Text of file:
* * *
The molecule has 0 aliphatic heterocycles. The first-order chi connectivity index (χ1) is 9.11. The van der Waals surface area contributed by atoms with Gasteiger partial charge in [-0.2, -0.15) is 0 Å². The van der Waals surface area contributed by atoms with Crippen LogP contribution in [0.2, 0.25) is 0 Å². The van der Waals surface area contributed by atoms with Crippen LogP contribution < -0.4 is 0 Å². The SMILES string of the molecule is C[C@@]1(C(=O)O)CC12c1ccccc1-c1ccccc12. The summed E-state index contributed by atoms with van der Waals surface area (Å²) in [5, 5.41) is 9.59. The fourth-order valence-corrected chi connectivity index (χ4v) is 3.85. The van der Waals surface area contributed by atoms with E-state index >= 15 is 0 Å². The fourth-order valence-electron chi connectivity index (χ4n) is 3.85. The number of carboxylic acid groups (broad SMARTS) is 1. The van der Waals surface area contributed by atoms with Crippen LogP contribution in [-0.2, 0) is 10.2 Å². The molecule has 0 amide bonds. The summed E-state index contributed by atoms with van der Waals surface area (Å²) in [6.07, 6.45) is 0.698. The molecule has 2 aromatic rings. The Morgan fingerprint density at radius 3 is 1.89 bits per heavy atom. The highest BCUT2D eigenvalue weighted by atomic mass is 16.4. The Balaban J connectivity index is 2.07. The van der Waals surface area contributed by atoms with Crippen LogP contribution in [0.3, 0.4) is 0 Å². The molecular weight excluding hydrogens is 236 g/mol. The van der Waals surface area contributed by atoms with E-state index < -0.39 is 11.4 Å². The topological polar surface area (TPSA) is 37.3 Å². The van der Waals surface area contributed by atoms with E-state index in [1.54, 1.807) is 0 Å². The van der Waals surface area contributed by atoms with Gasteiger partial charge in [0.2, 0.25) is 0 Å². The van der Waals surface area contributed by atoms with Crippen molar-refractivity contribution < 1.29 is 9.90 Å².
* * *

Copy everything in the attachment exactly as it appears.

The molecule has 0 aliphatic heterocycles. The first-order chi connectivity index (χ1) is 9.11. The van der Waals surface area contributed by atoms with Gasteiger partial charge in [-0.2, -0.15) is 0 Å². The van der Waals surface area contributed by atoms with Crippen LogP contribution in [0.2, 0.25) is 0 Å². The van der Waals surface area contributed by atoms with Crippen LogP contribution < -0.4 is 0 Å². The SMILES string of the molecule is C[C@@]1(C(=O)O)CC12c1ccccc1-c1ccccc12. The summed E-state index contributed by atoms with van der Waals surface area (Å²) in [5, 5.41) is 9.59. The fourth-order valence-corrected chi connectivity index (χ4v) is 3.85. The van der Waals surface area contributed by atoms with E-state index >= 15 is 0 Å². The fourth-order valence-electron chi connectivity index (χ4n) is 3.85. The number of carboxylic acid groups (broad SMARTS) is 1. The van der Waals surface area contributed by atoms with Crippen LogP contribution in [-0.2, 0) is 10.2 Å². The molecule has 0 amide bonds. The summed E-state index contributed by atoms with van der Waals surface area (Å²) in [6.07, 6.45) is 0.698. The molecule has 2 aromatic rings. The Morgan fingerprint density at radius 3 is 1.89 bits per heavy atom. The highest BCUT2D eigenvalue weighted by atomic mass is 16.4. The Balaban J connectivity index is 2.07. The van der Waals surface area contributed by atoms with Crippen LogP contribution in [0.3, 0.4) is 0 Å². The molecular weight excluding hydrogens is 236 g/mol. The van der Waals surface area contributed by atoms with E-state index < -0.39 is 11.4 Å². The topological polar surface area (TPSA) is 37.3 Å². The van der Waals surface area contributed by atoms with E-state index in [1.54, 1.807) is 0 Å². The van der Waals surface area contributed by atoms with Gasteiger partial charge in [0.2, 0.25) is 0 Å². The van der Waals surface area contributed by atoms with Crippen molar-refractivity contribution < 1.29 is 9.90 Å².